The Students Become the Masters
– An Amazing Week in Dar es Salaam

Photo above: Winston Gu with East African public sector lawyers

One of the most fulfilling and fun experiences of my legal career to date culminated in a trip through DLA Piper’s New Perimeter pro bono initiative to Dar es Salaam, Tanzania. In August 2018, a group of eight DLA Piper attorneys from all over the world, and two IMMMA Advocates (DLA’s local law firm partner) attorneys based in Tanzania, taught a week-long training on international business transactions to a group of over forty East African public sector lawyers from Tanzania, Rwanda, Uganda and Kenya. Our program was in partnership with the East African Development Bank (EADB). We focused our teaching on negotiation tactics and drafting of certain contractual provisions, with a focus on oil and gas transactions.

Our training was led by Jay Finkelstein, a partner in DLA Piper’s Northern Virginia office, who provided the framework and materials for leading the training through a mixture of lectures on topics ranging from joint venture to license agreements, and an interactive component where students would simulate negotiations between a fictional country and a fictional multi-national corporation looking to enter into a joint venture and supply agreement. The diverse backgrounds of my DLA Piper colleagues, Bruce Jenett (Palo Alto), Laurent Asquin (Paris), Milena Falciano (Leeds), Alexander Fraser (New York), Michael Marelus (New York) and Kevin McGrory (London), and IMMMA Advocates colleagues, Madina Chenge (Dar es Salaam) and Sadock Magai (Dar es Salaam), helped our team to provide the students with a varied perspective of negotiation styles in different areas of the world. Additionally, we were able to highlight the jurisdictional differences in certain contractual provisions depending on the governing law of the agreement – a potentially vital point in contract drafting.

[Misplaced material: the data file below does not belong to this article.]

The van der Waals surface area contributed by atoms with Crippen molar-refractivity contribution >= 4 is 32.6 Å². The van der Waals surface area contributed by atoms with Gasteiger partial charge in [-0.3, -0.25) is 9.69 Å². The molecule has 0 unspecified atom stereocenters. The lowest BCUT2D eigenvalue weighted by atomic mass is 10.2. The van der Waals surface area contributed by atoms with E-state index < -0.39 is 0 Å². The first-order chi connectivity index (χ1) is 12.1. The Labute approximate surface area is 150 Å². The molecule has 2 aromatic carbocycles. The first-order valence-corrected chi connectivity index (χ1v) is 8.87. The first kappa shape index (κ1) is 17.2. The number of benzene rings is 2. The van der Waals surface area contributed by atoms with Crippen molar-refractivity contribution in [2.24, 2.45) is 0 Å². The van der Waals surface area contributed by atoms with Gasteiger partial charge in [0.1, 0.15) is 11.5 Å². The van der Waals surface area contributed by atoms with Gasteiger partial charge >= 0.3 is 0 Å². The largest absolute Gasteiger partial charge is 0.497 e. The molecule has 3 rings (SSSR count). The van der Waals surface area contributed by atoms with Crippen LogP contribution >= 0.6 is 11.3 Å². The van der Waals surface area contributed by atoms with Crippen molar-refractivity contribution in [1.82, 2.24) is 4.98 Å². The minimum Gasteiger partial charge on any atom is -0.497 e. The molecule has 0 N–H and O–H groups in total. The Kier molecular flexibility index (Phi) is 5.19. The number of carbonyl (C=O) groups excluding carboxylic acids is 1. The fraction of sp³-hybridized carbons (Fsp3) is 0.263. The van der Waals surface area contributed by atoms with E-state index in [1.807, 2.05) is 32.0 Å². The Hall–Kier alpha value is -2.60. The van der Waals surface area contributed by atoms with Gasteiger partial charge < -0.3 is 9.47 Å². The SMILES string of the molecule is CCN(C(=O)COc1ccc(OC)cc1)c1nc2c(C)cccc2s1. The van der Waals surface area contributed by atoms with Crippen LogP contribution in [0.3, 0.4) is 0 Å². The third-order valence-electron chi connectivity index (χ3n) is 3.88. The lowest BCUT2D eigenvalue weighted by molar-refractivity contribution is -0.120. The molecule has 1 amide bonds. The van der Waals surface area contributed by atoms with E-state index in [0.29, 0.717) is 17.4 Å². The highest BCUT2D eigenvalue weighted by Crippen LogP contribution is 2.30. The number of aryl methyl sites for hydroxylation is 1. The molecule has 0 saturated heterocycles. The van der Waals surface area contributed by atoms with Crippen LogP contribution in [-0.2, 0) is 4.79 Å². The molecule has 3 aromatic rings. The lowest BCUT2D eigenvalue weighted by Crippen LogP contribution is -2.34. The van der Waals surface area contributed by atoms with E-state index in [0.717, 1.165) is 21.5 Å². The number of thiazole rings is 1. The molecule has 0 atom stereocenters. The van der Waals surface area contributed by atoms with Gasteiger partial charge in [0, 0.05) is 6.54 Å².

As a former teacher, one of the most fulfilling moments of any teaching experience is watching your students finally “get it.” Luckily for our group of instructors and students, this happened very early on with our negotiation groups – it was amazing to see the students realize how different negotiation tactics and strategies influenced what the counterparty was willing to agree to in a transaction. The groups were each led by one of the DLA Piper attorneys who would help the students strategize which tactics to try and to see which were most effective – we helped the students use strategies that they found effective in their own negotiations, as well as teaching them some of the strategies that we found to be useful in the United States and Europe. Although we were the ones who were leading the training, we also learned about how East African public sector lawyers and their governments approach negotiations. At the culmination of our five-day training, every group presented the final terms of the “deal” they had struck with their counterparty, and the results of each group highlighted how different negotiation strategies lead to varied outcomes.

I am so thankful for this experience and the maxim about the “student becoming the master” could not be more true here. I felt like my students could out-negotiate me at the end of our trainings! I am also incredibly grateful for the newly developed relationships with my DLA Piper colleagues and new East African friends. I would also like to thank the New Perimeter team for doing an amazing job in organizing the trip and preparing us for our time in Tanzania.